I’m giving away a copy of Michelle’s book 50 Women Every Christian Should Know. All you have to do is leave a comment on this post by Wednesday to be entered for a chance to win. I’ll announce the winner Thursday morning. I hope this book inspires you all the way it has me.

Every Monday I’ll be sharing one of my Playdates with God. I would love to hear about yours. It can be anything: outside, quiet time. Maybe it’s solitary. Maybe it’s loud and crowded. Just find Him. Be with Him. Grab my button at the bottom of the page and join us:

 
 
The Playdates button:

Playdates with God: What Ought to Be


The medical students and volunteers who helped with the medical outreach.
“I thought that in order to help people, I had to go to medical school,” she said to me, with a smile. “But Missy has shown me that anyone can help.”
We were down by the river, surrounded by a makeshift tent city hastily erected that morning. This is where some of the medical students of the Joan C. Edwards School of Medicine come once a month to provide free medical care to those in need. Along with checkups, social services, eye examinations, immunizations and other medical procedures, those who come are served breakfast and a lot of love.
My new friend Missy invited me to come and help out this past Saturday. Her passion to help the homeless population in the area is contagious, and I understood what this young medical student meant when she said Missy inspired her. I was grateful to be part of such a needed ministry, in any small way.
Since I was a new volunteer, I was put in the registration tent. All I had to do was talk to each person and fill out a little paper work. 
“These people have often been marginalized. They’ve been treated so poorly sometimes that they won’t seek the help they need,” Missy said to the newbies as she explained the registration procedure to us. “It’s really important to show them respect. Just talk to them.” 
And since ours were the first faces in the process, hospitality needed to shine. But how do you make a person feel welcome when all you have is a tent and a metal folding chair? It didn’t take long to see that the amenities were inconsequential. But something happens when you sit down with a stranger and look them in the eye. When you smile and aren’t afraid to touch a shoulder. Just the sitting down together changes the mood. And offering a person a seat in the shade might earn one a most grateful smile. We had to get folks through the line and on to the docs but I wondered about their stories. I wished I had more time to listen.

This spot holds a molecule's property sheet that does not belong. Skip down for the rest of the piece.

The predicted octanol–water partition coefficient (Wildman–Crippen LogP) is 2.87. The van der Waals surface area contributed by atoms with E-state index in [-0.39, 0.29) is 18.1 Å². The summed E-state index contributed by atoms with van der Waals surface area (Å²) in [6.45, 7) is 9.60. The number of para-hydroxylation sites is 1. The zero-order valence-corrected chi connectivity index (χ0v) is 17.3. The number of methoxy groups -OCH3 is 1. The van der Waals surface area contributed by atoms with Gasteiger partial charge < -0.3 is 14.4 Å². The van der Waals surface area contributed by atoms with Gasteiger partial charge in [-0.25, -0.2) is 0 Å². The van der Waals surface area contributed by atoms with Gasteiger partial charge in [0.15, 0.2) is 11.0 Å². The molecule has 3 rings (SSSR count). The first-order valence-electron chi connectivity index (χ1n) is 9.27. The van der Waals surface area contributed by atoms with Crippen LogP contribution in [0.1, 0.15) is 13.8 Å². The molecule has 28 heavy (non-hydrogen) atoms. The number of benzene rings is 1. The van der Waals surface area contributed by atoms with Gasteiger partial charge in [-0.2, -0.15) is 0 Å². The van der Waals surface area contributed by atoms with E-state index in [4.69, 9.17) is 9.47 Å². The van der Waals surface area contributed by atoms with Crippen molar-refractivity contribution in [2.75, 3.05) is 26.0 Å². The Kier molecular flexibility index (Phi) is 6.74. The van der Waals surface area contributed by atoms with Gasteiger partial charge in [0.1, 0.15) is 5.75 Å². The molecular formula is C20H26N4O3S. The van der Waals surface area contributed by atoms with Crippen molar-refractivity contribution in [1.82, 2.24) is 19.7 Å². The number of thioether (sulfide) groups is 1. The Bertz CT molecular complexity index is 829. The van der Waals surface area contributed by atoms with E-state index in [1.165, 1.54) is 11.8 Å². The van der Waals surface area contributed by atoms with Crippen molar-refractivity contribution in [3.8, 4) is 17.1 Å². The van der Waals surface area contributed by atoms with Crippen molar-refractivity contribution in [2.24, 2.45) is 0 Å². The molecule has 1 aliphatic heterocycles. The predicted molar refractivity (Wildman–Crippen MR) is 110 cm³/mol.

There was too much to see it all. Follow up appointments were made, glasses were given out, people reclined in the shade with bottles of water. And the blue of the sky dipped down to color each moment, the warm of the sun seemed to radiate the love of all those busy hands. 
I looked out over the diverse congregation and this was my prayer: Lord, help us change what is into what ought to be. 
Only love. Only love can do this.

*The winner of the signed copy of Paula Huston’s  A Land Without Sin is janetb1! Janet, I’m not sure how to get in touch with you but I’ll do some sleuthing to see if I can find you. If you see this before you hear from me, email me at laraj@suddenlink.net.

How do you embrace the God-joy? Every Monday I’ll be sharing one of my Playdates with God. I would love to hear about yours. It can be anything: outside, quiet time. Maybe it’s solitary. Maybe it’s loud and crowded. Just find Him. Be with Him. Grab my button at the bottom of the page and join us:

The Playdates button:

Playdates with God: A New Place


He came down from Baltimore and (his daughter says) took a wrong turn. That’s how he ended up here. Now he’s living in a halfway house trying to figure things out. I listened to his story, glad to be trusted with it.
“Sometimes, when you’re making a new start, it’s good to be in a new place,” I offered to him, as we stood side-by side beneath the dome-roofed courtyard.
“I don’t know what to think,” he said.
I came to help a small group of churches treat the residents here and local homeless folk to a picnic. There were hotdogs and hamburgers, pasta salad, chips and homemade cookies. Over a hundred people came and waited in line as their plates were piled high. I stood behind the drink table, watching. That’s when I noticed it.
We were all standing behind the serving tables. Except for a few brave souls who know some of these folks, all us “church people” let those tables create a boundary. I scanned the hungry faces and thought about how, for weeks now, I’ve been preaching to our congregation about stepping out of our comfort zones; about stepping into the lives of someone whose life might look a little different than our own.  And then I thought about what my friend Lisa might do.
And I stepped out from behind the table and let myself get swept into a new place. 
Over at The High Calling today, Shawn Smucker is talking about how he and his wife shared about the birds and the bees with their two oldest children. It’s part of our book discussion on  The Secrets of Happy Families by Bruce Feiler. There are some good resources shared. Would you join us?
How do you embrace the God-joy? Every Monday I’ll be sharing one of my Playdates with God. I would love to hear about yours. It can be anything: outside, quiet time. Maybe it’s solitary. Maybe it’s loud and crowded. Just find Him. Be with Him. Grab my button at the bottom of the page and join us:

The Playdates button: